The album had everything I wanted: hard lyrics, great storytelling, infectious melodies and amazing creativity. I remember hearing “Coming of Age”, imagining many of my friends being in Bleek’s place, hungry to get put on. I couldn’t relate, but I understood. It was part of life, not necessarily my reality, but the reality for people I knew and called friend. That’s what Reasonable Doubt meant to me; between the tales of crack sales and Big Willie-isms, there were snapshots of sidewalks I strolled and the playgrounds where I honed my skills. We had entered the age of the rap “kingpins” and that attracted the nickel and dime or wholesale hustlers I knew. They gravitated towards the Nas Escobar and Frank White personas Nas and Biggie cultivated, but something about Reasonable Doubt and Jay-Z didn’t seem too outsized. Of course there were fabrications, but there was a view to the hustle that offered a hint of authenticity, that showed the experiences were either lived or witnessed from close proximity.
The Roc-a-Fella story of him, Dame Dash, Kareem “Biggs” Burke started their own label after no one wanted to give Jay a deal fed into the lure. He was a hustler, surrounded by hustlers, doing what hustlers do in the face of the establishment. We know how things ended, but what they built became a blueprint for future business models. They came into the game as moguls, not the net worth associated with the title, but the attitude and approach to ownership and value of intellectual property that took many of us years to catch up to.
The homies asked me to bring the CD over after a few days, but I was reluctant; I felt like the album was made for me and their choice was made when we listened to Nas for hours on end. It took some prodding, but I took the album and everyone finally got what I knew when we took that ride, Jay-Z was dope! Additional copies were purchased by the crew and my CD was secured with my growing collection, being cared for like the classic it would go on to be. Seemingly, it took years for everyone to catch up, Reasonable Doubt had a slow burn to platinum and classic status. It took time for Jay to insinuate himself between Biggie and Nas as a titan. He famously alluded to the delayed reaction to his debut on “Hard Knock Life” with the lines, "I gave you prophecy on my first joint, and y'all lamed out/Didn't really appreciate it, ‘til the second one came out", on Vol. 2…Hard Knock Life, the album that will turn Jay into a star.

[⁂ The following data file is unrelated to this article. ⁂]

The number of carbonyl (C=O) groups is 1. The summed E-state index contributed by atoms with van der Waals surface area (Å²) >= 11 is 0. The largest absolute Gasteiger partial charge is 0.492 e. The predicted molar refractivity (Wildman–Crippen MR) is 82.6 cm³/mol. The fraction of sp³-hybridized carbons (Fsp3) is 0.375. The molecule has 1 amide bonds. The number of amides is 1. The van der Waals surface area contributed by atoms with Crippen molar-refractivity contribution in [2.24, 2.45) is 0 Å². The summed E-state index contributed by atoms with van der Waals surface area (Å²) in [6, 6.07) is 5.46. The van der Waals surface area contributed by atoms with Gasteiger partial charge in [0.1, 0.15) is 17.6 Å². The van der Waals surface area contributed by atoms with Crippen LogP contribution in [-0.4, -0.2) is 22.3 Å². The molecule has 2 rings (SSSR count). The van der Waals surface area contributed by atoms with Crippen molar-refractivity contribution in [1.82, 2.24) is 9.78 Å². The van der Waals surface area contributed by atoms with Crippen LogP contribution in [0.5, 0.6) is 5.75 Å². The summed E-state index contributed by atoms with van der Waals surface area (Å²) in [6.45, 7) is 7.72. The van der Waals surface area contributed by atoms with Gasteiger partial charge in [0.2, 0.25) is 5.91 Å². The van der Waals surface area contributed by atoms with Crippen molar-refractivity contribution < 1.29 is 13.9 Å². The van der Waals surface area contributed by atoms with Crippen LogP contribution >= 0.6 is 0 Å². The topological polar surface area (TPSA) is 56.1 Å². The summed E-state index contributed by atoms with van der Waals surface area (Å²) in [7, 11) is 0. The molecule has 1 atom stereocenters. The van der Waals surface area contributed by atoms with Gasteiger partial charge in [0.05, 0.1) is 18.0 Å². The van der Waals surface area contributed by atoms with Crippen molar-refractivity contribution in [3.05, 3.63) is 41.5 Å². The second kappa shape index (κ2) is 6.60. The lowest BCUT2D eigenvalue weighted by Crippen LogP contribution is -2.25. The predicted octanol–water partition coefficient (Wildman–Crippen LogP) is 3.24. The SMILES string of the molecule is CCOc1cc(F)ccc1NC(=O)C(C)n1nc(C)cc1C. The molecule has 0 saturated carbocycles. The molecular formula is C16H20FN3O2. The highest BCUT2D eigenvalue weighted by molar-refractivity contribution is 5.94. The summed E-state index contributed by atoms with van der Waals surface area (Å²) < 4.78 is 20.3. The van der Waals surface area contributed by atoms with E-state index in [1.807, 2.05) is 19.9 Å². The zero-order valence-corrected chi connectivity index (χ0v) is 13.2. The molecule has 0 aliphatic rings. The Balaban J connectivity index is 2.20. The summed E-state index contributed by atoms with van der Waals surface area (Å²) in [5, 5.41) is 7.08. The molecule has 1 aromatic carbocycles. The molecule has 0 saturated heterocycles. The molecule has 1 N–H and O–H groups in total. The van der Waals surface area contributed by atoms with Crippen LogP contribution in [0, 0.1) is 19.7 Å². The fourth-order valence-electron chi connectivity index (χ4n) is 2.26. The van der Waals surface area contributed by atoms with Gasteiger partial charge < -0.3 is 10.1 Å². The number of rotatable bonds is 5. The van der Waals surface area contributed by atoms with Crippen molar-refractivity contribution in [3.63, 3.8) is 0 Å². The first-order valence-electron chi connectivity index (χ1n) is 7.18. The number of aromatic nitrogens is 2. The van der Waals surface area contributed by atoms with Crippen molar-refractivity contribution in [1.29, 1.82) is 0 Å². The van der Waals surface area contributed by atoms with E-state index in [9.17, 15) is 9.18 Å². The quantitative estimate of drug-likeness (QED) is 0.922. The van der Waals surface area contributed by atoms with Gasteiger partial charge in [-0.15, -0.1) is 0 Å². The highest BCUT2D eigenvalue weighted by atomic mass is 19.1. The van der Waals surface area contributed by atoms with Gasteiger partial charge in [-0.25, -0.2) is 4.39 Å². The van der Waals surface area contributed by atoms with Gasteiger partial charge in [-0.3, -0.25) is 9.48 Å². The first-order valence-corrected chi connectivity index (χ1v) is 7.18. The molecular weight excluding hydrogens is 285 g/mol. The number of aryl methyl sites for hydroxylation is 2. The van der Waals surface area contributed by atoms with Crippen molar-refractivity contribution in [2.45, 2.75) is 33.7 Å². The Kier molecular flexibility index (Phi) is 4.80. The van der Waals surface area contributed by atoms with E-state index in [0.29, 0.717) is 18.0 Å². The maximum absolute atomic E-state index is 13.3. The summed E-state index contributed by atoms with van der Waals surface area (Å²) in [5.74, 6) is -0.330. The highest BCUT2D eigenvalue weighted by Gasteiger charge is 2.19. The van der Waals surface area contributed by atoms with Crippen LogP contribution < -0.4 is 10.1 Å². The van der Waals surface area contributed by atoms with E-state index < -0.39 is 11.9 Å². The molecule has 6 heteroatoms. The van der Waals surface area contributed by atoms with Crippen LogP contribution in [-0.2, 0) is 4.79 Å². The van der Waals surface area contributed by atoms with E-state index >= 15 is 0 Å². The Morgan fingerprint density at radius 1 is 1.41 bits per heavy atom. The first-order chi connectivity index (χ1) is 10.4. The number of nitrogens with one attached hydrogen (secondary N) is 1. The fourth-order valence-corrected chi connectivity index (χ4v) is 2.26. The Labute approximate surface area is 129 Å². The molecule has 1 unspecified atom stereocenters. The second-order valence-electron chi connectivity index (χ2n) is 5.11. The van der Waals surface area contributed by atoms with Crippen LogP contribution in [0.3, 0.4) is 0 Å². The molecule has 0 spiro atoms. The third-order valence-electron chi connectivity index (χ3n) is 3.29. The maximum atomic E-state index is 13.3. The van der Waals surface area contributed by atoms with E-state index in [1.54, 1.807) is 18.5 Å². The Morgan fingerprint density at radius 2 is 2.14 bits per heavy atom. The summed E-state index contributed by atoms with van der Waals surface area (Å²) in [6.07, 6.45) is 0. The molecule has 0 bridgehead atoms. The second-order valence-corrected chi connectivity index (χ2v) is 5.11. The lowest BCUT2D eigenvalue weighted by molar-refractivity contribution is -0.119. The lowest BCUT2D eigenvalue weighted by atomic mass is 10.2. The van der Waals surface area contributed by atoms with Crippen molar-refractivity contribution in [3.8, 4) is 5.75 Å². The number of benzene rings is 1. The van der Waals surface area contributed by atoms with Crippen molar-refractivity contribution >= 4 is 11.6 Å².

I was sold from the door. Like millions of others, I bought the subsequent albums, which were coming yearly. Even as he’s advanced as a businessman and public figure, I still wait for new Jay verses like it’s ’96 or ’97, largely because the climate in which Jay-Z first appeared has degenerated and the feeling Hip-Hop gave me for a large portion of my life comes far and few between. I remember ’96. I remember Reasonable Doubt, It Was Written, Ironman, ATLiens, The Score, Tupac releasing All Eyez on Me, getting shot, his death and then the Makaveli album coming out. I was transitioning into manhood and these albums (and more) were my soundtrack. I spent that summer working out, preparing to play college basketball (and go to college), doing things I had no business doing. It was also the last summer before my grandmother passed that fall.
Life would never be the same. For many reasons.